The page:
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A one-sided contest

Left-handed golfers, long made to feel they have no rights, unite and come out swinging.

July 05, 2006|Bob Baker | Special to The Times

Las Vegas — BLAME my parents.

Dad was always working, so it fell to Mom to teach me one of the most important male rituals, and to her lasting guilt she did it backward: Mom, who was left-handed, innocently showed her right-handed son how to swing a baseball bat as a lefty. That meant that when I finally took up golf eight years ago, I would swing left-handed -- and would be made to feel odd, strange and weird.

Imagine, then, the feeling of salvation I experienced on a hellishly hot morning recently when I walked onto the lush driving range of a Las Vegas golf course and saw a line of three-dozen fellow outcasts -- lefty golfers! -- taking their practice swings. There was only one righty in sight, and a lefty or two was good-naturedly razzing him. It reminded me of a moment in "Field of Dreams" when the ghost of Shoeless Joe Jackson, banned from baseball for gambling, is resurrected 70 years later and asks, "Is this heaven?"

For the next four days, I was no longer a member of a taunted minority. I was one of 110 people playing in the 71st annual tournament of the National Assn. of Left-Handed Golfers. You heard me. This is America, where we cherish the right to mobilize in the face of the tiniest of social slights.

The NALG, which claims 2,500 members, exists because of this statistical conundrum: Although left-handed people comprise anywhere from 10% to 15% of the U.S. population, left-handed golfers count for only 5% to 7% of the 25 million Americans who golf. (By contrast, more than 40% of nonpitching major league baseball players bat left or switch-hit.)

If you're a lefty golfer, you must tolerate being advised by some witty right-hander that "you're standing on the wrong side of the ball." The right-handers you play with will park their carts in a manner that impairs your field of vision. You'll have less access to golf clubs -- a problem that, as late as the 1970s, encouraged many left-handed novices to give up and learn to golf right-handed. When you read instructional materials you will have to convert "right" to "left" and vice versa -- a major headache when you're trying to coordinate your right hip and left foot. If you are golfing in a quartet with three right-handers, you'll watch wistfully as they try out a new driver one of them has bought.

All of these annoyances disappeared during the NALG tournament, held at the Paiute Golf Resort, which rises out of the desert 20 miles north of the Vegas Strip. We were the dominant culture.

"If there's a righty in the area," joked Herbert "Pete" Willis, a 65-year-old retired commercial pilot from Chamblee, Ga., one of the golfers I was paired with, "he looks out there and sees one, two, three, four lefties and gets ready to call the newspaper and tell them something strange is happening -- and then he sees two, three, four lefties behind them. I think it's great."

Lefty inroads

That point was widely felt but rarely voiced. This was not a political convention. It was a golf tournament, and golfers -- even horrible golfers like me, struggling to break 100 -- are about as introspective on the course as a Clint Eastwood character. Silent concentration on the next shot is often as important as talent, and there were a handful of very good lefty amateurs here, scoring as low as 65.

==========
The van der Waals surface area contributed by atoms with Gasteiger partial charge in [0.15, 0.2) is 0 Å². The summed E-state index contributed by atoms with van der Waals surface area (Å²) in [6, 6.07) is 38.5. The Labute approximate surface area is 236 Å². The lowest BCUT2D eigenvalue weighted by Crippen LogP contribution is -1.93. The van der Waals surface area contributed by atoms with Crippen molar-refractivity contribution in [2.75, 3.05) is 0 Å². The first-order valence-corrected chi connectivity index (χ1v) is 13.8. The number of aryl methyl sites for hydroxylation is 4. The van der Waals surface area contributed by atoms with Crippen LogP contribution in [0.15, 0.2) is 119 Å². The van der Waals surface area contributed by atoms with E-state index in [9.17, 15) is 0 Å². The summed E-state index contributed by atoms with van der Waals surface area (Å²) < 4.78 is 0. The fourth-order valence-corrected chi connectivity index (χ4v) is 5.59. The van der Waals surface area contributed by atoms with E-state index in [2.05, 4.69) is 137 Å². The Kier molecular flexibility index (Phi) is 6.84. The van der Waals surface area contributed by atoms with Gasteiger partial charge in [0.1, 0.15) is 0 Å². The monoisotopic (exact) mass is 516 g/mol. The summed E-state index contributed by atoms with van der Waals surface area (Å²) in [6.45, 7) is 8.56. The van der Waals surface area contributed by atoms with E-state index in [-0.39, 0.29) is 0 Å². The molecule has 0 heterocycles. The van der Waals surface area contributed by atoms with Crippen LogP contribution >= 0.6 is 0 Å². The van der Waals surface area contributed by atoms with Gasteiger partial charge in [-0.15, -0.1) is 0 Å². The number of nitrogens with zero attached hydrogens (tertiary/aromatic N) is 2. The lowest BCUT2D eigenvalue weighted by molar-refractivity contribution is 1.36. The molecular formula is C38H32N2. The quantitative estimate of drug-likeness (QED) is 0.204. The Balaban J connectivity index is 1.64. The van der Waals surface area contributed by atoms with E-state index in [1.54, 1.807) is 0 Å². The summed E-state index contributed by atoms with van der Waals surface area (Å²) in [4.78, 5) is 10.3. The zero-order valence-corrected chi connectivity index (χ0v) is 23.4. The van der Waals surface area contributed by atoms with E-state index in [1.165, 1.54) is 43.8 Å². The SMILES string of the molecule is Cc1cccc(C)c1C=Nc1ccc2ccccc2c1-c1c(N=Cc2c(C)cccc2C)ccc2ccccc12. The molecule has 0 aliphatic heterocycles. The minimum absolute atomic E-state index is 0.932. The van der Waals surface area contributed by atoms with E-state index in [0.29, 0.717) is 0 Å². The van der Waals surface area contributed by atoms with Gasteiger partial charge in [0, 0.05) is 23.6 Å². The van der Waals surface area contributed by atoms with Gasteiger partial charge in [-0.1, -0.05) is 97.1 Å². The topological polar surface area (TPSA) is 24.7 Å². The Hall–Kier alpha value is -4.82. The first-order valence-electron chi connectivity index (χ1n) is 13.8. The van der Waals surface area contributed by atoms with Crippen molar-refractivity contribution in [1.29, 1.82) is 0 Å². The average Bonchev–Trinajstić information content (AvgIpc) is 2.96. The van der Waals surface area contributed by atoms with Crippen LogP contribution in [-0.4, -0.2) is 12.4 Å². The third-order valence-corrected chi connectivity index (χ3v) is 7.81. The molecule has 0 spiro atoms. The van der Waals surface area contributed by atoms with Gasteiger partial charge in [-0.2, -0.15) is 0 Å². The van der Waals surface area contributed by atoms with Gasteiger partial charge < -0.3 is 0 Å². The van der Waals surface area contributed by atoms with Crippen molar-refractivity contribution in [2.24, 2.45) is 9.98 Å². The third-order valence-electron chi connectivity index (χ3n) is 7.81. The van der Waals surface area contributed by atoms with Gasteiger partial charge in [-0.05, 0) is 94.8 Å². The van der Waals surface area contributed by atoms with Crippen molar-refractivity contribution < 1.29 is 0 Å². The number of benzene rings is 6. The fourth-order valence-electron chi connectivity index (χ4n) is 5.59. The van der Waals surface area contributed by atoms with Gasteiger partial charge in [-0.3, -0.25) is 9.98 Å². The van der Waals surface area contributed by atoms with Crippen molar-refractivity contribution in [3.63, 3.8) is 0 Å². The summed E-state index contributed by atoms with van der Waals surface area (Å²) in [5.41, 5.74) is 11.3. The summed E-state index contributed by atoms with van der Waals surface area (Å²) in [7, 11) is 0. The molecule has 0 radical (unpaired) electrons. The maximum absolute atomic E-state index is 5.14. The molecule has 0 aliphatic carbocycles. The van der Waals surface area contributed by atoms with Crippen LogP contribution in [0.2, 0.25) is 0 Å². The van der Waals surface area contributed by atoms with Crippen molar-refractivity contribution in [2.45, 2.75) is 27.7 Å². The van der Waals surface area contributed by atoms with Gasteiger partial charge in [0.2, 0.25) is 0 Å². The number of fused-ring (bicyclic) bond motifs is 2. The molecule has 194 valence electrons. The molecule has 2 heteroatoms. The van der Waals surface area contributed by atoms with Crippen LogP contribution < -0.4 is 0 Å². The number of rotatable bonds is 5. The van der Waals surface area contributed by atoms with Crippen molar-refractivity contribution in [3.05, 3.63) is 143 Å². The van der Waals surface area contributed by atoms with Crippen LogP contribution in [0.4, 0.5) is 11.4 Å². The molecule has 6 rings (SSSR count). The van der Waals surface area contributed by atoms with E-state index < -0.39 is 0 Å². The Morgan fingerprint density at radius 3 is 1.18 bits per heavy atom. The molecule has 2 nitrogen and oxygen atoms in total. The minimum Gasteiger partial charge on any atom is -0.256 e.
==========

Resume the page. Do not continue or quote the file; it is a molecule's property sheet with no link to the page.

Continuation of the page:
"It is as intense as any right-handed amateur tournament," said 70-year-old Steve Melnichuk, a former physics teacher and country-western musician from Portland, Ore., who finished second in the 70-and-older division.

Melnichuk is lucky. One of his regular playing partners is left-handed, so he doesn't feel as isolated as most of us lefties. That fact alone illustrates that we're not the hopeless outcasts we used to be. As little as a decade ago, many golfing enthusiasts were unaware of any successful left-handed golfing pros. Then in 2003 and 2004, two left-handers -- Mike Weir and Phil Mickelson -- won the Masters tournament, the most burnished trophy in golf.

Today Mickelson, whose nickname is "Lefty," is popularly regarded as the world's best golfer next to Tiger Woods, Mickelson's recent blow-up at the U.S. Open notwithstanding. (He's actually right-handed, but as a kid started swinging lefty to mirror his right-handed father.) A rookie left-hander on the Professional Golfers' Assn. tour, Bubba Watson, hits the ball so hard and efficiently that Woods has called him "the future of golf."

This could not have been imagined in 1925, when a forgotten group of 20 men organized the first lefty golf tournament in New England, willing to absorb what NALG's official history describes as "the scorn and derision of their right-handed brethren." In the '30s, a left-handed pro from St. Louis named Ben Richter wrote to 1,300 "club professionals" at courses across the nation seeking the names of left-handed players. He unearthed about 5,000 leads, and in 1936, 147 left-handed golfers from 24 states gathered in St. Louis for the first national lefty championship tournament.

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